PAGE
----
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In March 2018, I made a heartbreaking journey back to Kenya to say goodbye to Sudan, the world’s LAST male northern white rhino alive on the planet. In response to that moment, I launched a print sale with a choice of two images, an image of one of the final moments of Sudan and this one of Fatu, Sudan’s granddaughter and one of the last two surviving female northern white rhino on the savannah. The images are still available at standard pricing.

A wildlife ranger comforts Sudan, the last living male Northern White Rhino left on the planet
Also available in the print sale is the image of Joseph Wachira saying goodbye to Sudan.

Sudan’s death could mean the extinction of his species, but if there is meaning in Sudan’s passing, it’s that all hope is not lost. This can be our wake-up call. In a world of more than 7 billion people, we must see ourselves as part of the landscape. Our fate is linked to the fate of animals.

Poaching is not slowing down. It’s entirely possible, even likely, that if the killing continues, these rhinos—along with elephants and a host of lesser known plains animals—will be functionally extinct in our lifetime.

The plight of wildlife and the conflict between poachers and increasingly militarized rangers has received much-needed attention. But very little has been said about the indigenous communities on the front lines of the poaching wars, and the incredible work being done to strengthen them. We often forget that the best protectors of these landscapes are the local communities. Their efforts are ultimately the best immunization against forces that threaten both their wildlife and way of life. My hope is that Sudan’s legacy serves as a catalyst to awaken humanity to this reality.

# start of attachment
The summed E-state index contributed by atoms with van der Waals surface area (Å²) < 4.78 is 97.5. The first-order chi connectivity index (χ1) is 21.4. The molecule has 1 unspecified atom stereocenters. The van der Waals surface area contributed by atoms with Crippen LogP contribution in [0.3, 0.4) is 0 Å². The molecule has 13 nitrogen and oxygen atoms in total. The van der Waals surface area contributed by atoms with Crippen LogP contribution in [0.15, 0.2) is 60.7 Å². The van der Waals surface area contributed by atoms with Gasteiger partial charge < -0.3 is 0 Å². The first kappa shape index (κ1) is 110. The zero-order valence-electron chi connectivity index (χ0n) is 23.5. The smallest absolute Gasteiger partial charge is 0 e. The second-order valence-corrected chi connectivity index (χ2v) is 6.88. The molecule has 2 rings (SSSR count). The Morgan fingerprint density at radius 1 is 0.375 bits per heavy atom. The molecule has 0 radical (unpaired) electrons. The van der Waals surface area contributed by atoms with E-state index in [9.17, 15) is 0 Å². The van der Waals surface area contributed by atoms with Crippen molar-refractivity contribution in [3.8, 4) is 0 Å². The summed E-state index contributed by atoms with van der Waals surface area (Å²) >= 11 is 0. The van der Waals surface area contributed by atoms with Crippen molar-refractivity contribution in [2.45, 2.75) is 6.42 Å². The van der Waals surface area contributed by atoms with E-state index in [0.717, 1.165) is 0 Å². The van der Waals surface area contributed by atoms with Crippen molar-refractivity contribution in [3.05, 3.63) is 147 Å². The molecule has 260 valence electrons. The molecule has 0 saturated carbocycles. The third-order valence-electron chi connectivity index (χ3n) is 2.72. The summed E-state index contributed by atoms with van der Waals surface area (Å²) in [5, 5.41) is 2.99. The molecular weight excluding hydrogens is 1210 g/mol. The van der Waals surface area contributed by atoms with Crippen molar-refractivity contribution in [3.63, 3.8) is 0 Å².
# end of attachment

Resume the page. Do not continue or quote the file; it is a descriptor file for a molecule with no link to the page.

This image of Fatu, Sudan’s granddaughter, one of the last two female northern white rhino on the savannah.

The signed print is available at $250. It will be printed on archival paper which is designed to meet museum longevity requirements.

Another way you can help protect and preserve wildlife is by visiting Ol Pejeta or many of the conservancies in Northern Kenya, like those in the Northern Rangelands Trust, and around the world, like the Dvůr Králové Zoo, where tourism dollars go right back into the communities protecting wildlife. Managed and properly controlled, tourism can be used as an effective tool to protect species and raise awareness about the natural world.

Available in these sizes

8 x 12

$250

11 x 16

$550

16 x 24

$675

20 x 30

$925

Clear

If you have any questions prior to purchase, please contact me .